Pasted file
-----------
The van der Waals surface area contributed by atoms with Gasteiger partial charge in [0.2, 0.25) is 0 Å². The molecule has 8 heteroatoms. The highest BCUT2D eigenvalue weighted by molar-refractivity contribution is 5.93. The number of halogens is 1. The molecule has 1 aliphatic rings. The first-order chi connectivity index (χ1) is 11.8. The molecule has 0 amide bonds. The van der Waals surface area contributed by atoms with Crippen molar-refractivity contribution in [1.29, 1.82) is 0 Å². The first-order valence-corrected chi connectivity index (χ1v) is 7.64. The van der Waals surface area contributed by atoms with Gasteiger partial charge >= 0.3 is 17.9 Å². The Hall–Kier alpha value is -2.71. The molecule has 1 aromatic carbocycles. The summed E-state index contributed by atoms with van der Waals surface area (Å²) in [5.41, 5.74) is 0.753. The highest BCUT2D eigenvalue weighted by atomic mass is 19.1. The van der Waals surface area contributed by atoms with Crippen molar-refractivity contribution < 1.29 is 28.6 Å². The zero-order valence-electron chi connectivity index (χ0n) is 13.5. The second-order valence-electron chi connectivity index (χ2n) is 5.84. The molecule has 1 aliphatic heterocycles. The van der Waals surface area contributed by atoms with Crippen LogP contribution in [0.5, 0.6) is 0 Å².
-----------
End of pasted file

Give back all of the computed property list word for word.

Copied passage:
The van der Waals surface area contributed by atoms with Gasteiger partial charge in [0.2, 0.25) is 0 Å². The molecule has 8 heteroatoms. The highest BCUT2D eigenvalue weighted by molar-refractivity contribution is 5.93. The number of halogens is 1. The molecule has 1 aliphatic rings. The first-order chi connectivity index (χ1) is 11.8. The molecule has 0 amide bonds. The van der Waals surface area contributed by atoms with Crippen molar-refractivity contribution in [1.29, 1.82) is 0 Å². The first-order valence-corrected chi connectivity index (χ1v) is 7.64. The van der Waals surface area contributed by atoms with Gasteiger partial charge >= 0.3 is 17.9 Å². The Hall–Kier alpha value is -2.71. The molecule has 1 aromatic carbocycles. The summed E-state index contributed by atoms with van der Waals surface area (Å²) in [5.41, 5.74) is 0.753. The highest BCUT2D eigenvalue weighted by atomic mass is 19.1. The van der Waals surface area contributed by atoms with Crippen molar-refractivity contribution < 1.29 is 28.6 Å². The zero-order valence-electron chi connectivity index (χ0n) is 13.5. The second-order valence-electron chi connectivity index (χ2n) is 5.84. The molecule has 1 aliphatic heterocycles. The van der Waals surface area contributed by atoms with Crippen LogP contribution in [0.5, 0.6) is 0 Å².